I'm sitting at home by myself on a Saturday morning while my husband mans our annual garage sale at my parents' house and my mother takes charges of my children. How did I get to be so lucky, you ask?
Well. Just get ill and you too can share in this glamorous lifestyle.
Seriously, I'm a sick kiddo. Last weekend I started coughing, and I haven't looked back. Said cough has developed (sloooooowly) into a minor cold plus awful, hacking, retching cough, and I am taking Robitussin as often as possible to try and at least appear like a functioning, in-control-of-myself human adult. It doesn't help that we had our garage sale planned for yesterday and today, so all this past week I was working like a madwoman pricing, organizing, rounding up signage, and etc. So I am exhausted, my illness has taken over, and I spent much of last night awake and coughing. Somewhere around 3 a.m. my husband rubbed my back and laid down the law: I was to stay at home today and recover while he oversaw our sale's second day.
You guys, I really like going to garage sales, and I really really like hosting garage sales. Something inside of me is deeply fulfilled when I interact with strangers, haggle on prices, and see our unwanted things toted away in vast quantities. So I'm pretty sad I can't be there, taking part in the festivities. At least I get to glory in air conditioning.
Since I'm kicking around the house under strict orders to NOT WORK (this is very difficult for me), I'll take this rare length of uninterrupted time to ramble on and share with you a wonderful, beautiful thing that happened last week:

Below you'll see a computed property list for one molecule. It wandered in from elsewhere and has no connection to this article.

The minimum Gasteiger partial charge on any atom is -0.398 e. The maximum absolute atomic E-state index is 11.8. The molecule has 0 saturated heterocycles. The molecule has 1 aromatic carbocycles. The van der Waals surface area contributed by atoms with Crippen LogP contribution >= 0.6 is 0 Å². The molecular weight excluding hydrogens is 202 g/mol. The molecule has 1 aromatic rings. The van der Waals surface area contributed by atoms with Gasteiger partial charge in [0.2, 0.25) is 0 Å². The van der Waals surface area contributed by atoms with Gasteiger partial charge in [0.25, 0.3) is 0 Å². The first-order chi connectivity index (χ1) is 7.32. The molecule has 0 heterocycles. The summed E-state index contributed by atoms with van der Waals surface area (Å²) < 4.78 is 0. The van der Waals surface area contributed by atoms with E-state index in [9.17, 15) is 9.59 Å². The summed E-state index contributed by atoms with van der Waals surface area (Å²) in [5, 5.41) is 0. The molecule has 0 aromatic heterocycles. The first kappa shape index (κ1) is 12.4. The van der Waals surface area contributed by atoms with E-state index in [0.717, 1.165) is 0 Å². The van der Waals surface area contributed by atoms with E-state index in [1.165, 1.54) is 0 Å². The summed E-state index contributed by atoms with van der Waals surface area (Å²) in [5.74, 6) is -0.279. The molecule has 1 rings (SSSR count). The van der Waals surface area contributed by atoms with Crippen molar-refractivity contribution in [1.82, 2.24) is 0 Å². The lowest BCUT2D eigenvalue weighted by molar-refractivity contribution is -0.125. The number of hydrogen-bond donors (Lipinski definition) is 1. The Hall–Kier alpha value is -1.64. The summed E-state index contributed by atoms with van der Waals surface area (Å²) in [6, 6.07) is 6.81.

Y'all. I received an inspiration. A room inspiration.
Has that ever happened to you guys? Have you ever seen a picture or other representation of a project, be it decorating or crafting or what-have-you, and known instantly that you just wanted it for yourself? And I mean "wanted it for yourself" in a very compelling and palpable way?
Well, I did. Here's how it happened.
I borrowed a book from Janie called Country Living Storage Style: Pretty and Practical Ways to Organize Your Home. My mom has gotten the Country Living magazine for years, and I often find myself liking their stye, especially when it leans toward the antiqued, shabby chic, flea market look. (Something you should know: Perhaps 80% of the furnishings in my home have come from garage sales, antique stores, thrift stores, and the dumpster. Not only do I love the look, but having mostly used stuff jives quite well with several of our family's personal philosophies.) I thought this book would give me some innovative storage ideas I could copy for our small, storage-starved home, and so I started casually perusing its pages.